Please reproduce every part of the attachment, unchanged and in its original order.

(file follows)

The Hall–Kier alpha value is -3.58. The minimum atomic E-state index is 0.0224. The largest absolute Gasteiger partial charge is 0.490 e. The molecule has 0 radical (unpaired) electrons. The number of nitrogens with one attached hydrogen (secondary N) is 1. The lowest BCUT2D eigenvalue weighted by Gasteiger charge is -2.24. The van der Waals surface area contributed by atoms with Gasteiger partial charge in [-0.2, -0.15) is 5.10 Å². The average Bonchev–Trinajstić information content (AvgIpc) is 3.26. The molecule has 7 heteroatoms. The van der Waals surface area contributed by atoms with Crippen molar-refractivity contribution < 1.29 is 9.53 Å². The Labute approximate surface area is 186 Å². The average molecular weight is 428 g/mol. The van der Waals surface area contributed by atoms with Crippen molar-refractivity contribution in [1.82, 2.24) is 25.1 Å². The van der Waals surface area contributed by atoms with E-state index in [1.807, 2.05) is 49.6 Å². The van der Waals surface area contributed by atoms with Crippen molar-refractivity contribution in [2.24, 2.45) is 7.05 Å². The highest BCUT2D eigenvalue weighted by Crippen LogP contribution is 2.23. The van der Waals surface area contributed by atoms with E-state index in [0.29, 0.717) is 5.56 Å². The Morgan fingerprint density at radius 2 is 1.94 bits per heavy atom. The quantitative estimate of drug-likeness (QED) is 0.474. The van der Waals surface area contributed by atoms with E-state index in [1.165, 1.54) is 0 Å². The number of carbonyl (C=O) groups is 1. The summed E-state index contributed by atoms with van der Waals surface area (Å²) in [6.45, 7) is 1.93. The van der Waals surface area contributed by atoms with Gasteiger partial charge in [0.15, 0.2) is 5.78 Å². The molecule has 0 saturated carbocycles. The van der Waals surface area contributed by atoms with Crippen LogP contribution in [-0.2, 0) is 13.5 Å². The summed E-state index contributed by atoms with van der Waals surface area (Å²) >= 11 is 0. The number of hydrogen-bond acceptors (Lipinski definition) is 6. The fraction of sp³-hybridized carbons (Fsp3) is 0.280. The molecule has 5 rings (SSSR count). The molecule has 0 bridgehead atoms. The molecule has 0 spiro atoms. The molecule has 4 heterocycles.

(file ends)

The Hall–Kier alpha value is -3.58. The minimum atomic E-state index is 0.0224. The largest absolute Gasteiger partial charge is 0.490 e. The molecule has 0 radical (unpaired) electrons. The number of nitrogens with one attached hydrogen (secondary N) is 1. The lowest BCUT2D eigenvalue weighted by Gasteiger charge is -2.24. The van der Waals surface area contributed by atoms with Gasteiger partial charge in [-0.2, -0.15) is 5.10 Å². The average Bonchev–Trinajstić information content (AvgIpc) is 3.26. The molecule has 7 heteroatoms. The van der Waals surface area contributed by atoms with Crippen molar-refractivity contribution < 1.29 is 9.53 Å². The Labute approximate surface area is 186 Å². The average molecular weight is 428 g/mol. The van der Waals surface area contributed by atoms with Crippen molar-refractivity contribution in [1.82, 2.24) is 25.1 Å². The van der Waals surface area contributed by atoms with E-state index in [1.807, 2.05) is 49.6 Å². The van der Waals surface area contributed by atoms with Crippen molar-refractivity contribution in [2.24, 2.45) is 7.05 Å². The highest BCUT2D eigenvalue weighted by Crippen LogP contribution is 2.23. The van der Waals surface area contributed by atoms with E-state index in [0.29, 0.717) is 5.56 Å². The Morgan fingerprint density at radius 2 is 1.94 bits per heavy atom. The quantitative estimate of drug-likeness (QED) is 0.474. The van der Waals surface area contributed by atoms with E-state index in [1.165, 1.54) is 0 Å². The number of carbonyl (C=O) groups is 1. The summed E-state index contributed by atoms with van der Waals surface area (Å²) in [6.45, 7) is 1.93. The van der Waals surface area contributed by atoms with Gasteiger partial charge in [0.15, 0.2) is 5.78 Å². The molecule has 0 saturated carbocycles. The van der Waals surface area contributed by atoms with Crippen LogP contribution in [-0.2, 0) is 13.5 Å². The summed E-state index contributed by atoms with van der Waals surface area (Å²) >= 11 is 0. The number of hydrogen-bond acceptors (Lipinski definition) is 6. The fraction of sp³-hybridized carbons (Fsp3) is 0.280. The molecule has 5 rings (SSSR count). The molecule has 0 bridgehead atoms. The molecule has 0 spiro atoms. The molecule has 4 heterocycles.